I put this together for a number of reasons --- most of which centered around solidifying my own appreciation for what I see as important in the discipline.

  1. I believe it was Prof. Gerry Sussman [MIT] who said we could write down all the ideas in computer science on 4 pages. I've always thought it would be good to actually try do it. This doesn't actually write down all the ideas, but it does try to outline them. I'm sure I could be more terse, but at the risk of obfuscating the ideas themselves.
  2. CS != Programming -- this was a fallacy which had me headed off to be an EE when I showed up at MIT. I've talked a bit with Ian Eslick about why a formal CS background is useful for the people he hires. This attempts to write down the big concepts which a CS person should acquire, underscoring how much more there is to CS than being able to program.
  3. As I set out to educate the next generation of movers and shakers, I want to make sure I have clear in my mind what ideas it is important pass on.
  4. As a discipline CS has taken heat (some justified) for being a pseudo-science. In many ways, though CS has added valuable knowledge to our understanding of the world. This also represents an attempt to capture that so I can better convey the contribution of CS to my colleagues.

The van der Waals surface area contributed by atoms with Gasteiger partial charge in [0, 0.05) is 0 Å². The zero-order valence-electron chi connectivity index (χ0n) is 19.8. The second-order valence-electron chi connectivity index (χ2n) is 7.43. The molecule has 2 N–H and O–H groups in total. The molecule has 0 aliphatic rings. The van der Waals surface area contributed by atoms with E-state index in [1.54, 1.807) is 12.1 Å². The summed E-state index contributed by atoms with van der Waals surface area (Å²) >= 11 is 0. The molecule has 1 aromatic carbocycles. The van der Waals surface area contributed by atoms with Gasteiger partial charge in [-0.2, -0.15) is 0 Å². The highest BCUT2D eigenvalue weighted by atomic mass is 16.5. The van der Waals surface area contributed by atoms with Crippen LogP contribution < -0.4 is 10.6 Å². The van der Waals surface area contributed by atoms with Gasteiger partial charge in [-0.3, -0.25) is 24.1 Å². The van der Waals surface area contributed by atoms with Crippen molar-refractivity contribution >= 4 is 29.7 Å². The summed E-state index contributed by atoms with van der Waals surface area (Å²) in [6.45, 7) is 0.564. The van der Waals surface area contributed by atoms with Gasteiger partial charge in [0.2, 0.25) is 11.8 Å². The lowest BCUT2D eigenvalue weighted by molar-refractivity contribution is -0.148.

5. Even for non-CS majors, CS discipline offers some important concepts which it is useful for everyone to understand. Just as there is a utility for everyone to understand a certain amount of math and science, there is a good reason for people to understand a certain amount of computer science. This partially helps me collect the background I need for those times when it's appropriate to support this belief. Of course, I expect the way I weigh ideas and topics is highly biased from the perspective of a computer systems person. A theorist would, no doubt, have lumped many of the "engineering" things in the later half into one or two bullets and expanded my initial points.

    I welcome your feedback on important ideas which I may have omitted, or other suggestions for improvement.

    André DeHon